For Shopify stores, the Shopify Fulfillment Network offers a dedicated network of fulfillment centers that lower shipping costs and times. There are also several apps to streamline your third-party logistics. 

3. Dropshipping

Dropshipping means ecommerce merchants operate separately from the fulfillment process. Instead of producing or storing inventory, the store forwards all orders to a manufacturer or distributor, who dropships the product directly to the customer.

This fulfillment method helps ecommerce stores establish themselves and avoid upfront costs. But it can reduce merchants’ control over shipping and customer service—and can mean longer delivery times.

Simplify your fulfillment strategy

Shopify’s full-service fulfillment network guarantees fast, affordable shipping and keeps your brand the hero from checkout to delivery.

Learn more

The ecommerce fulfillment process

While every fulfillment center operates differently, they all perform similar tasks, controlling order preparation and shipping. Fulfillment centers also double as warehouse spaces for inventory storage, so you can keep more product.

From receiving orders to packaging products, the ecommerce fulfillment process has many moving parts. Here are the basic stages:

1. Receiving orders and inventory storage

Once they receive a customer order, outsourced fulfillment centers need quick access to your inventory. To do this, they store products in highly organized warehouses.

Every product is given a stock keeping unit (SKU) number and has a specific storage location in the warehouse. Fulfillment centers also closely track inventory levels and work with merchants to keep products in stock.

2. Packing and shipping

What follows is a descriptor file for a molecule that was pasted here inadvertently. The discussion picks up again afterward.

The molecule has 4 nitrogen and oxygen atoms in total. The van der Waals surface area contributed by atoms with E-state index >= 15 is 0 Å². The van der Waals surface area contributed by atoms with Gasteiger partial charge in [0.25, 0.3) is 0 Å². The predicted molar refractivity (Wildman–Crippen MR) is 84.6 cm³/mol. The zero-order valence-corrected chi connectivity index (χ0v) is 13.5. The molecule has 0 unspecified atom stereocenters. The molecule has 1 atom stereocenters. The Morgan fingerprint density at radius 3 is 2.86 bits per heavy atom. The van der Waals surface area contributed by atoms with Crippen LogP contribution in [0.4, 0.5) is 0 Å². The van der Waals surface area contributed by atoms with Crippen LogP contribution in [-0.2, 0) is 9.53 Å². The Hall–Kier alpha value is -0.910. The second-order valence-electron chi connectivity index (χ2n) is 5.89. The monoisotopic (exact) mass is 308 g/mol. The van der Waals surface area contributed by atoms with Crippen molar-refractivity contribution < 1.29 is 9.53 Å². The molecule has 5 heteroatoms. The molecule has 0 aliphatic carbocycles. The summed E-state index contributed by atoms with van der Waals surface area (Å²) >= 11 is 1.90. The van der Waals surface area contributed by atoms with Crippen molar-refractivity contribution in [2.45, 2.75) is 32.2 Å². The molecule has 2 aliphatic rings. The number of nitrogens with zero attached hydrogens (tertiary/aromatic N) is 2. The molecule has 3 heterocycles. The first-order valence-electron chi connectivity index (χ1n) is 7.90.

Submitted orders are picked and packed for shipping. Many fulfillment centers have agreements with shipping carriers to manage packages in bulk.

The centers then share shipping confirmation and tracking information with merchants or directly with customers.

Most large online retailers consider delivery speed to be the most important fulfillment factor for customers. To help packages reach their destinations quickly, some fulfillment providers have centers in multiple locations, allowing them to pre-distribute stock.

If you’re scaling fast and looking to optimize your fulfillment strategy, work with a provider that offers a central view of your data and smart inventory allocation across multiple warehouses to give yourself the most flexibility.

3. Returns management

In 2022, the value of online shoppers’ returns totaled more than a quarter of what they originally spent. With returns rising, many logistics companies will process returns and issue refunds on your behalf.

Typically, customers will send a return directly to the fulfillment center, where the company inspects it for damage and validates any customer feedback. They’ll then replace the product or issue a refund, so you may never have to get involved. If the returned product is in sellable condition, they’ll restock and ship it in future orders.

7 best ecommerce fulfillment services